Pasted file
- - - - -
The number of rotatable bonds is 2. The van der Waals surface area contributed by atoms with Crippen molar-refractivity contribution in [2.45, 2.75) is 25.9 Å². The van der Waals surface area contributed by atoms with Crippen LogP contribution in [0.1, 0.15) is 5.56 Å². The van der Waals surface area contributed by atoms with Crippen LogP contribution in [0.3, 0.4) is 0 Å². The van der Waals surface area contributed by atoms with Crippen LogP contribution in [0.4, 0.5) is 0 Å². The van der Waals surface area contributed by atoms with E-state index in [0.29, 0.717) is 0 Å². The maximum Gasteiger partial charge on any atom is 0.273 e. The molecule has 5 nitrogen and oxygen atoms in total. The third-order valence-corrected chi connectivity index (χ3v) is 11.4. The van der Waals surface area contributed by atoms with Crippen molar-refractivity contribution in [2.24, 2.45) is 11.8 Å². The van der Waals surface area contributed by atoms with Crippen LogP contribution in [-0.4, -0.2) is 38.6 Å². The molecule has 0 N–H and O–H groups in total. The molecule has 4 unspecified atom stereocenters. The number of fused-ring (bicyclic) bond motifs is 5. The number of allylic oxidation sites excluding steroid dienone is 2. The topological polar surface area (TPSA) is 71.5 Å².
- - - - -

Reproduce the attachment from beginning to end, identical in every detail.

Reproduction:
The number of rotatable bonds is 2. The van der Waals surface area contributed by atoms with Crippen molar-refractivity contribution in [2.45, 2.75) is 25.9 Å². The van der Waals surface area contributed by atoms with Crippen LogP contribution in [0.1, 0.15) is 5.56 Å². The van der Waals surface area contributed by atoms with Crippen LogP contribution in [0.3, 0.4) is 0 Å². The van der Waals surface area contributed by atoms with Crippen LogP contribution in [0.4, 0.5) is 0 Å². The van der Waals surface area contributed by atoms with E-state index in [0.29, 0.717) is 0 Å². The maximum Gasteiger partial charge on any atom is 0.273 e. The molecule has 5 nitrogen and oxygen atoms in total. The third-order valence-corrected chi connectivity index (χ3v) is 11.4. The van der Waals surface area contributed by atoms with Crippen molar-refractivity contribution in [2.24, 2.45) is 11.8 Å². The van der Waals surface area contributed by atoms with Crippen LogP contribution in [-0.4, -0.2) is 38.6 Å². The molecule has 0 N–H and O–H groups in total. The molecule has 4 unspecified atom stereocenters. The number of fused-ring (bicyclic) bond motifs is 5. The number of allylic oxidation sites excluding steroid dienone is 2. The topological polar surface area (TPSA) is 71.5 Å².